A graduate of Georgetown University School of Medicine, Dr. Plancher received an M.S. in Physiology and an M.D. from their school of medicine (cum laude). He did his residency at Harvard's combined Orthopaedic program and a Fellowship at the Steadman-Hawkins clinic in Vail, Colorado where he studied shoulder and knee reconstruction. Dr. Plancher continued his relationship with the Clinic for the next six years as a Consultant. Dr. Plancher has been a team physician for over 15 athletic teams, including high school, college and national championship teams. Dr. Plancher is currently the head team physician for Manhattanville College. Dr. Plancher is an attending physician at Beth Israel Hospital in New York City and The Stamford Hospital in Stamford, CT and has offices in Manhattan and Greenwich, Connecticut. http://www.plancherortho.com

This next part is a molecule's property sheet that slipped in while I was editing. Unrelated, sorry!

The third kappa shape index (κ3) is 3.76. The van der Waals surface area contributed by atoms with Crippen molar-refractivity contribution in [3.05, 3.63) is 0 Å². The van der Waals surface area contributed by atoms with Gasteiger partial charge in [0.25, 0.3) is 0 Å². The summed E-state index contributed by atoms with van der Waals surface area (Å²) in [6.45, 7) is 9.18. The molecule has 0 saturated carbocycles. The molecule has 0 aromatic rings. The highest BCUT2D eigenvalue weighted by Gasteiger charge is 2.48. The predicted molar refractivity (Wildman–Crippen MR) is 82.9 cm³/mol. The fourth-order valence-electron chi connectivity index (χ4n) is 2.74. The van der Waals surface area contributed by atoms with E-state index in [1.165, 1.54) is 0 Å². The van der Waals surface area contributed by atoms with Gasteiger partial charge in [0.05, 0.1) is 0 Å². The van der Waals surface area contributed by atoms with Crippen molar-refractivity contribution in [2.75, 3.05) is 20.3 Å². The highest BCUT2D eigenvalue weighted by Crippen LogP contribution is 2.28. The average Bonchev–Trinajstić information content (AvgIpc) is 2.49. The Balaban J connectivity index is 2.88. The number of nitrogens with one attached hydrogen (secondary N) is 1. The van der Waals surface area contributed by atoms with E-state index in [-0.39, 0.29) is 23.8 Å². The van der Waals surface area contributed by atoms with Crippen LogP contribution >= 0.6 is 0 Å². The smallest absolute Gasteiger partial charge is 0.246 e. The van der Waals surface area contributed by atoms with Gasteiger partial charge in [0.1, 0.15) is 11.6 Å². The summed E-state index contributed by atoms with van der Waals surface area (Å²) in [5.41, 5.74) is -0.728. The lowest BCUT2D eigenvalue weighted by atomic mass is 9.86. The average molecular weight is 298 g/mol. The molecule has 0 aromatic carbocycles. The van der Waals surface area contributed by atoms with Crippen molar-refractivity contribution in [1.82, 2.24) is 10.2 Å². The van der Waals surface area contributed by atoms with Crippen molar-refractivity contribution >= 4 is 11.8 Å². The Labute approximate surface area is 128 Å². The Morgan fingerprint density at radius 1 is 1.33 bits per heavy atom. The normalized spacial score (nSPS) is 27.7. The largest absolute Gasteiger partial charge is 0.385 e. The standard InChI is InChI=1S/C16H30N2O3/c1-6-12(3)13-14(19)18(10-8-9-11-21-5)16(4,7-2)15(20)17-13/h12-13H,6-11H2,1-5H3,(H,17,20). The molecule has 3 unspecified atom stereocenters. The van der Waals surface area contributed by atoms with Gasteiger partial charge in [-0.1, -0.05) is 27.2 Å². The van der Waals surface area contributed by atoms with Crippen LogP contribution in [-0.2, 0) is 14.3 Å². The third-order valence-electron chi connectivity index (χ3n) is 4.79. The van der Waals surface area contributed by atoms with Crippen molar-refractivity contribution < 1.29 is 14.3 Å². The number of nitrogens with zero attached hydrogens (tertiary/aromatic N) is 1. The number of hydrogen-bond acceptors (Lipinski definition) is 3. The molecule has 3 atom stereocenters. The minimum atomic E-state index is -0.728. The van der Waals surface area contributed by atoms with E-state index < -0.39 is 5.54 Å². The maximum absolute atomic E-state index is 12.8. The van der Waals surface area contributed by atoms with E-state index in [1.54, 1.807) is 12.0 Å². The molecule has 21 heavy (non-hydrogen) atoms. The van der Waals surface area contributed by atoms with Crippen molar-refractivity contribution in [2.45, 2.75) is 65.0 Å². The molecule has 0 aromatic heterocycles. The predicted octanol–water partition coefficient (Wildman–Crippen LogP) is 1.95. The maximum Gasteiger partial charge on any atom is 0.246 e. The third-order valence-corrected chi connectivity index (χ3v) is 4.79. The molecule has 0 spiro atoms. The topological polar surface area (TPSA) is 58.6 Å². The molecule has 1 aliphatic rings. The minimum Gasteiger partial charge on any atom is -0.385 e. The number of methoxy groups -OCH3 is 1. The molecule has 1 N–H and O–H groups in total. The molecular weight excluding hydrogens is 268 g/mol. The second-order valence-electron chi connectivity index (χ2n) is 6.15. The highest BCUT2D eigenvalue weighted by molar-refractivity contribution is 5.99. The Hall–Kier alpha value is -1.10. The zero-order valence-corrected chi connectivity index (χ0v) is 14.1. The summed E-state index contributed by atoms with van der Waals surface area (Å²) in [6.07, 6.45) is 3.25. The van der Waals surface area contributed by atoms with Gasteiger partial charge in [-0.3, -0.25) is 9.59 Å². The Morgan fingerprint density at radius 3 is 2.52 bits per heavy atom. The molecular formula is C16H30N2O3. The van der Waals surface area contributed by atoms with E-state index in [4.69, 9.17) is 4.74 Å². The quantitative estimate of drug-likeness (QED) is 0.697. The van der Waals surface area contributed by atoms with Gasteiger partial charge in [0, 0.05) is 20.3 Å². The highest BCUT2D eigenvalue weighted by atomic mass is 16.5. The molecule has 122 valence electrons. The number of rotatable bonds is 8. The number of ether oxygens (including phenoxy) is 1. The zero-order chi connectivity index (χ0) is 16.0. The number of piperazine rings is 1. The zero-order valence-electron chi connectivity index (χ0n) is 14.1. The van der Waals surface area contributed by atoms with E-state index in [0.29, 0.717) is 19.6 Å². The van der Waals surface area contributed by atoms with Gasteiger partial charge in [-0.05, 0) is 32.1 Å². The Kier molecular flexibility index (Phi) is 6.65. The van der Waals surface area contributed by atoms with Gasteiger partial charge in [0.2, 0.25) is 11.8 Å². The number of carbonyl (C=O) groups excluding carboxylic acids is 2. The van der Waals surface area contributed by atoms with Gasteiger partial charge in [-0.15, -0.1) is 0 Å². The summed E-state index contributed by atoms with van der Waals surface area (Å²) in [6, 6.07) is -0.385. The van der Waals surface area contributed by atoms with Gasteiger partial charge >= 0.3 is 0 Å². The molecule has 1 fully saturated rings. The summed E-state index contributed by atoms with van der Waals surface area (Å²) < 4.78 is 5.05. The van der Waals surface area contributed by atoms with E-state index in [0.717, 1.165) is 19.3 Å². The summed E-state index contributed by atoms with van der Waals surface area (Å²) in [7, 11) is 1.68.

Dr. Plancher lectures extensively domestically and internationally on issues related to Orthopaedic procedures and injury management. During 2001, 2002, 2003, 2004, 2005, 2006, 2007 and 2008, Dr. Plancher was named among the Top Doctors in the New York Metro area and to the sports medicine arthroscopy program subcommittee for the American Academy of Orthopaedic surgeons. In 2007 and 2008 Dr. Plancher was named America's Top Doctor in Sports Medicine. For the past six years Dr. Plancher has received the Order of Merit (Magnum Cum Laude) for distinguished Philanthropy in the Advancement of Orthopaedic Surgery by the Orthopaedic Research and Education Foundation. In 2001, he founded "The Orthopaedic Foundation for Active Lifestyles", a non-profit foundation focused on maintaining and enhancing the physical well-being of active individuals through the development and promotion of research and supporting technologies. http://www.ofals.org.